Why Moms Are Pioneering the Marijuana Industry
Kelley Bruce first began using marijuana as an alternative to pharmaceuticals. It helped ease the symptoms of her ADD and major depressive disorder, as well as soothe the chronic pain she’s endured in her neck and back ever since a car accident left her with a herniated disc. “I choose cannabis versus five pills a day,” she says. “I truly believe it’s a powerful plant.”
The mother of three with a fourth on the way has made it her mission to help other moms suffering in similar ways by launching a cannabis cultivation non-profit called CannaMommy. The company, based in Humboldt County, California, where Bruce and her family live, sells a variety of CBD products, including bath bombs, salts, and lactation cookie kits. It’s also a “safe place” for mothers and families to find information about cannabis in order to make the best choices for them regarding using plant-based solutions. “I love being able to help people who are suffering end their pain—that’s my biggest joy,” says Bruce, whose children are well aware of her business and are often right beside her as she works.
Bruce is just one of more than 200,000 people, including legions of moms, who are finding work within both the recreational and medical cannabis industry. Because the industry is so new, there's endless room for development in nearly every sector—sales, marketing, cultivation, science, legal, and administrative. The glass ceiling that so often exists for women in other industries isn’t as much of an issue in the cannabis world. Mothers are taking on roles from the ground floor up, and in fact, hold about 27 percent of executive roles in cannabis companies compared to 21 percent in traditional industries.
The booming industry comes in response to the breakthroughs in legalization across the country. At the time of publication, marijuana is medically legal in 33 states. And it’s recreationally legal in Washington D.C. as well as Alaska, California, Colorado, Illinois, Maine, Massachusetts, Michigan, Nevada, Oregon, Vermont, and Washington. In most of these states, it is also legal to grow between plants for personal use and there are typically limited restrictions for those with a commercial grower’s license. Elsewhere, advocates are pushing for imminent legalization.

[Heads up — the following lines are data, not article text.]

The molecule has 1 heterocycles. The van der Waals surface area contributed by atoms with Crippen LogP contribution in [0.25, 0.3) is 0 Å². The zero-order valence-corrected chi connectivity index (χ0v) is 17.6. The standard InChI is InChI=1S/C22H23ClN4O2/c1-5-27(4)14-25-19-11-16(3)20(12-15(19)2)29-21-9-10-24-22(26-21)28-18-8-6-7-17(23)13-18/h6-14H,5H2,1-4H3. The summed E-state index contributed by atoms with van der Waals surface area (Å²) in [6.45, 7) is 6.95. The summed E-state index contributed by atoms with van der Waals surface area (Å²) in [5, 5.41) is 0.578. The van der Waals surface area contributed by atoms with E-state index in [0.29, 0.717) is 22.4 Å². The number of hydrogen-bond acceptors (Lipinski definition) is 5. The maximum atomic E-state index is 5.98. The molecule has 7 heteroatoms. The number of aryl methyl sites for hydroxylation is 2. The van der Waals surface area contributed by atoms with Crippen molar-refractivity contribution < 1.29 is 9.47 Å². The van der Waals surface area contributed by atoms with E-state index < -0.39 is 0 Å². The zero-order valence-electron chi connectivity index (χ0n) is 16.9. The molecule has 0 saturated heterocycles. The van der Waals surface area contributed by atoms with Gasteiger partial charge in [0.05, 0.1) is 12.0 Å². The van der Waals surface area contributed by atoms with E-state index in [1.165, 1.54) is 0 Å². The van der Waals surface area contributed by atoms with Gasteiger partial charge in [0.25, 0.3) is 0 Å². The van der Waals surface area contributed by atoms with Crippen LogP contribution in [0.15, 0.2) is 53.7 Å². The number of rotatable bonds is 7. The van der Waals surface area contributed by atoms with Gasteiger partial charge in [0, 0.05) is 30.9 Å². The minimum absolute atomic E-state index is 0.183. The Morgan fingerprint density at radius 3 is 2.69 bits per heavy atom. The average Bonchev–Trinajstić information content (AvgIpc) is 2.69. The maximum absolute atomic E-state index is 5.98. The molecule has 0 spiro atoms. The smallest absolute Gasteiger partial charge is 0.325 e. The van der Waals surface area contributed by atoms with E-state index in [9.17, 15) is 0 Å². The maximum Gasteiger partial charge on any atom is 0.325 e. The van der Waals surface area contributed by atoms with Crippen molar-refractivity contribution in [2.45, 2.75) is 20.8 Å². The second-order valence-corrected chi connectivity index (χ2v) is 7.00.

Benefits for Moms in Marijuana
Bruce enjoys the perks of setting her own hours and working near home so she is available to her children. Other women who started "cannabusinesses,” as some moms in the field refer to them, also find a work/life balance that doesn't often exist in more traditional industries.
Tommie S., a stay-at-home mother of three near Worcester, Massachusetts, started her own edibles business from her kitchen. (Though she works in a legal state, Tommie chooses to only share her first name to avoid judgment from neighbors.) She first became interested in using and working with cannabis since it helped her anxiety. “My anxiety was at an all-time high and I felt like I was drinking too much to cope,” she says. “Edibles calmed me without the effects of alcohol and helped me to lose 85 pounds of post-baby weight. I went from 210 to 130 pounds by abstaining from alcohol.” She now bakes THC-infused treats, such as Snickerdoodles, chocolate chip cookies, and peanut butter truffles, in her own kitchen, then vacuum seals and delivers them to her customers.
"I love to cook, so this is right up my alley," says Tommie. "I also love that I can help contribute to our household income without leaving the house."
Tommie’s kids, ages 7, 5, and 3, are in the public school system but they are usually home while she works. “My kids do not help but are home much of the time I bake,” says Tommie. “I tell them they are medicine cookies for my friends that need them. They see me baking, cooking, and cooling them.”
Other mothers find that working in cannabis allows them to shape the growth of a new industry. Melanie Sylvan Sachs, 42, a former account director with Siegel+Gale, is now co-founder and chief strategist of Green Seeds Creative, a branding, marketing, and product development agency that cultivates and grows cannabis and green beauty brands.
Sylvan Sachs, who has a 2-year-old son Elias, studied the industry for a few years before entering the space in 2018. "Being a yoga teacher and student, an ever-learning mom, an environmentalist, and a wellness advocate has provided me with a lot of knowledge in the green space," she says. "I believe in the healing power of food, exercise, green beauty, and natural wellness, including cannabis."